Guest Post by Tiffany
My younger sister and I are polar opposites. I’m an introvert. She’s an extrovert. I tend to wear earth tones, while she wears the most colorful outfits she can find. I prefer being inconspicuous. She literally sprays herself with glitter before leaving the house.
I spent most of my life focusing on our differences. I would look at her in her bright yellow leggings and purple shoes and wonder how we were even born into the same family. And I know I bored her to tears, so she probably had similar thoughts. We just didn’t get each other at all.
Right after my son was born, she moved out of state for the summer. When she came back 3 months later, I thought my baby would be scared of her loudness. I was dead wrong. He saw her, giggled, and reached out to her. They were soul mates. As he’s grown I’ve realized that he inherited a healthy dose of his aunt’s personality.
My son and my sister adored each other, so how could I not love someone who loved my child so much? We started spending a lot of time together. It’s been nine years, and now my sister is my best friend. Somehow we were both able to let go of our old differences and allow a new relationship to form.
Now, she’s the person I go to when I need to talk, or vent, or laugh. I can be completely myself without any judgment. I laugh harder with her than with anyone else. If I’m having a really crappy day, she lets me be obnoxiously cranky and loves me anyway. I don’t know what I’d do without her friendship.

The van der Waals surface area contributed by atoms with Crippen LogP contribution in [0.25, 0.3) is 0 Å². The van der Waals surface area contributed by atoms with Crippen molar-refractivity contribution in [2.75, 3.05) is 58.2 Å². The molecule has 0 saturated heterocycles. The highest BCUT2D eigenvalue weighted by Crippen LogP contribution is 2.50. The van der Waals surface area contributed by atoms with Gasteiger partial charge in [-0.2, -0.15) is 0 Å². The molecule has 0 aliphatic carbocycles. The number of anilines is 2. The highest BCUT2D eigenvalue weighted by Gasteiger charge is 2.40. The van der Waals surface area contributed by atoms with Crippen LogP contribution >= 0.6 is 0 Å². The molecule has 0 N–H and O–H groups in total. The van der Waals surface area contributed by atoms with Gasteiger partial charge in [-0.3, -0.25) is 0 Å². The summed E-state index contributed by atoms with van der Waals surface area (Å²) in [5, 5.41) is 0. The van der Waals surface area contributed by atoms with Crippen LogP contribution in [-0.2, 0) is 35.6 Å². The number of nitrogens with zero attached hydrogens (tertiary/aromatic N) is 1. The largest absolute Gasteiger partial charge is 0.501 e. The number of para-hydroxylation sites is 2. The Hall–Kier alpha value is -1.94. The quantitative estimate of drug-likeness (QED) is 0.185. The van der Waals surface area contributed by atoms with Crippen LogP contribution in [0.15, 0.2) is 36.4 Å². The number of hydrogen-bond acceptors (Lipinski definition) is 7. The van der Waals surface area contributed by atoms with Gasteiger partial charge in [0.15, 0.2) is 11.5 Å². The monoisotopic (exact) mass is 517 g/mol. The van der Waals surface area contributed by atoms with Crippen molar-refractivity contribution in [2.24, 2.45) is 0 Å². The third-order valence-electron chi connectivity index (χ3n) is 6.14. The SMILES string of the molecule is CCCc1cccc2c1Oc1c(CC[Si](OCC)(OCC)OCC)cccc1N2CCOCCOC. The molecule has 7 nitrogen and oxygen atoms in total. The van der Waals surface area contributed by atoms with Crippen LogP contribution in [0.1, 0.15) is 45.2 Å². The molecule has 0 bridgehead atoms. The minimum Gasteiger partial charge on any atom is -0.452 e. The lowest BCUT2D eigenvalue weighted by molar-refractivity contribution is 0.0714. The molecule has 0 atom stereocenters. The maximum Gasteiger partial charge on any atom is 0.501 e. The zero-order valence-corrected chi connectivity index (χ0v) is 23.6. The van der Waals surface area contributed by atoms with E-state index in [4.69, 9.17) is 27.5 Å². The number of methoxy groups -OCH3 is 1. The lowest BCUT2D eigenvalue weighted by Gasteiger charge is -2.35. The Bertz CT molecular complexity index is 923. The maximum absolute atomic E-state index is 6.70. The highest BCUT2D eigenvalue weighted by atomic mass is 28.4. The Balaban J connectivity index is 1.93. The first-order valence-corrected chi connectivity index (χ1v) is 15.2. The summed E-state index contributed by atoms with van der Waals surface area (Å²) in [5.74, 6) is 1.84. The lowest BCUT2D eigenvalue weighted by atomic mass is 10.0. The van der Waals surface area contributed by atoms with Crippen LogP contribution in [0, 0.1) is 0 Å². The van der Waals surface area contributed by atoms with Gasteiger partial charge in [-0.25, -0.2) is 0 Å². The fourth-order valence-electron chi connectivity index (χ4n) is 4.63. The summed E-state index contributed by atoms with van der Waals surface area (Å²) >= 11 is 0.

During the times that we were focused on our differences, we inflicted a lot of pain on each other. I think we sort of wanted to be friends, but we both felt so misunderstood that we didn’t know how to bridge the gap between us. We both had to get to a place where we were capable of compromise. I learned to accept all of her color and vibrancy, and even love that about her. She accepted that I’ll never be quite as adventurous as she is (among many other things we had to work through).
As I read and listen to stories from my LGBT friends, I see so much hurt caused by families. This breaks my heart. Ideally, families should be the ones who love us no matter what. But realistically, even without the issue of homosexuality, families seldom behave in an ideal way. There are layers of complication in my own family, and also in my husband’s family.
I don’t mean to trivialize the hurt or distance that some people are experiencing in their relationships. And I realize that some relationships may always be difficult. Ten years ago, if someone had told me that my sister would become my best friend, I would have laughed. But, you never know what can happen with a little (or a lot) of time. Relationships have a way of evolving.